The Perseids meteor shower is about to make another grand entrance into our night sky, and you will not want to miss this one!
This annual occurrence takes place between the dates of July 17th-August 24th. The Perseid meteor shower is always a brilliant cosmic event, with anywhere from 80-200 meteors occurring in an hour! This year we have a new moon on Saturday, which will darken the skies and make this year’s meteor shower more visible than last year.
What brings on the Perseid meteor shower year after year? Every year we pass through a patch of comet dust from the remnants of Comet Swift-Tuttle, left behind in its orbit around the sun in the year 1862, 1479, and 1079. We are literally watching ancient comet dust blast through our atmosphere and light up the night sky! How did the Perseids get their name? The Perseids are named such due to the point in which they appear to fall from, known as the radiant in the constellation of Perseus. Bringing forth Perseids, meaning “son of Perseus” in Greek mythology.
Lucky us! We have 3 nationally recognized dark sky preserves in the Alpena area for a premium viewing experience, so you can pick which one is closest to you to watch this cosmic event. Thompson’s Harbor State Park, Negwegon State Park, and Rockport State Recreation Area are the places to be on August 11th & 12th, peak nights of the Perseid meteor showers.
JOIN US SATURDAY NIGHT August 11th, at the Rockport State Recreation Area designated dark sky preserve. Everyone is invited to participate in the free “Meteors n’ S’mores” event hosted by Friends of Rockport. S’mores and campfire will be provided. Remember to bring blankets, seating, bug spray and snacks to enjoy the show. You can stay as late as you like! For details call Hoeft State Park at 989-734-2543 or visit the Friends of Rockport Facebook page.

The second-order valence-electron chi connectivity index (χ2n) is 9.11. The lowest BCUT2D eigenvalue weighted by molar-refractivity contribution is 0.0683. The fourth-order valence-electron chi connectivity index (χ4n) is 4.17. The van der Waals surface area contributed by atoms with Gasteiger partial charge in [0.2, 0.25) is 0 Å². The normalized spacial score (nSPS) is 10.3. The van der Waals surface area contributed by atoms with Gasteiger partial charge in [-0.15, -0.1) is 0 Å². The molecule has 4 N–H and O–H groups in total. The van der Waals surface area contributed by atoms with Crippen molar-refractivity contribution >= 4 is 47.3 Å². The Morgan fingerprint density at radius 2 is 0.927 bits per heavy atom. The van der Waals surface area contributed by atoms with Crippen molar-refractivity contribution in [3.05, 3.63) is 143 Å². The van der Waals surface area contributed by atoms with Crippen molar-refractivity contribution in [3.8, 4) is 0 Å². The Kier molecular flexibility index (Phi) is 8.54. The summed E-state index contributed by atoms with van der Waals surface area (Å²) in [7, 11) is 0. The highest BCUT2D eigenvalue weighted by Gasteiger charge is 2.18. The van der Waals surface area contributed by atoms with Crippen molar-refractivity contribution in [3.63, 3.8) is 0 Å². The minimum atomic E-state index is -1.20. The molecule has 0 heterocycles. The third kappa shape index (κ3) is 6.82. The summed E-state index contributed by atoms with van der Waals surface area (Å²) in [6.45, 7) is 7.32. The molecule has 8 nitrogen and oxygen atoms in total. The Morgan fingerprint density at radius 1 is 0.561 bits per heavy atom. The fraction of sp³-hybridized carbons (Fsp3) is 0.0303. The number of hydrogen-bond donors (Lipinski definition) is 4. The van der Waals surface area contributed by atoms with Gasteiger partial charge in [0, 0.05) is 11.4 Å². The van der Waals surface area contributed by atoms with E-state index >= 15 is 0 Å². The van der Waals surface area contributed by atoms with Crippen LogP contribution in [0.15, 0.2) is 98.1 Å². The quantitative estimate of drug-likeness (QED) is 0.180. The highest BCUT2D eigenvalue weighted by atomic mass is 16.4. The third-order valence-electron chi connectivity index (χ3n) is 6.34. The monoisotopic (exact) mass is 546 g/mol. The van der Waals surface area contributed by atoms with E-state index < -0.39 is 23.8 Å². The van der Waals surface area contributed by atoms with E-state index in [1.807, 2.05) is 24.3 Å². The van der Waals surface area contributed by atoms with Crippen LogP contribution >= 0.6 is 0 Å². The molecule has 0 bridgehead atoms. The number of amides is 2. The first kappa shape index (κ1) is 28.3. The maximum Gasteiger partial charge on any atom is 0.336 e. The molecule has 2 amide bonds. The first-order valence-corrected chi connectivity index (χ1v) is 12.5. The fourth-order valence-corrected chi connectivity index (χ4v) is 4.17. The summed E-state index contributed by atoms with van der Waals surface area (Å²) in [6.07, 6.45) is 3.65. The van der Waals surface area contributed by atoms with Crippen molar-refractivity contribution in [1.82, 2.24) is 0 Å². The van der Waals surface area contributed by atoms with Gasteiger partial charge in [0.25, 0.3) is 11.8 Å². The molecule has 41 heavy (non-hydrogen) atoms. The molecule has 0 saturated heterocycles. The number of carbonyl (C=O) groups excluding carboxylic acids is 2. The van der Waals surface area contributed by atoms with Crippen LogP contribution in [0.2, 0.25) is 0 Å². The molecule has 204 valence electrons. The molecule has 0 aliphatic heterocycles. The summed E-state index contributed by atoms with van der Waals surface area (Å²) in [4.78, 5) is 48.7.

JOIN US SUNDAY NIGHT August 12th at Negwegon State Park designated dark sky preserve for a second “Meteors and S’mores” event! A small campfire and s’mores will be provided, along with a pristine stargazing opportunity. Participants should meet at the main beach. Bring blankets, seating, bug spray, and snacks. For more information contact Harrisville State Park at 989-724-5126.
***Don’t forget to make sure your car license plate has the Recreation Passport “P” on it in order to enter the park. If not, passports will be available at the park entrance.***
Meteor– a small body of matter from outer space that enters the Earth’s atmosphere, becoming incandescent as a result of friction, appearing as a streak of light.
Meteorite– a meteor that survives passage through the Earth’s atmosphere such that part of it hits the ground.
Meteoroid– a small body moving in the solar system that would become a meteor if it enters Earth’s atmosphere.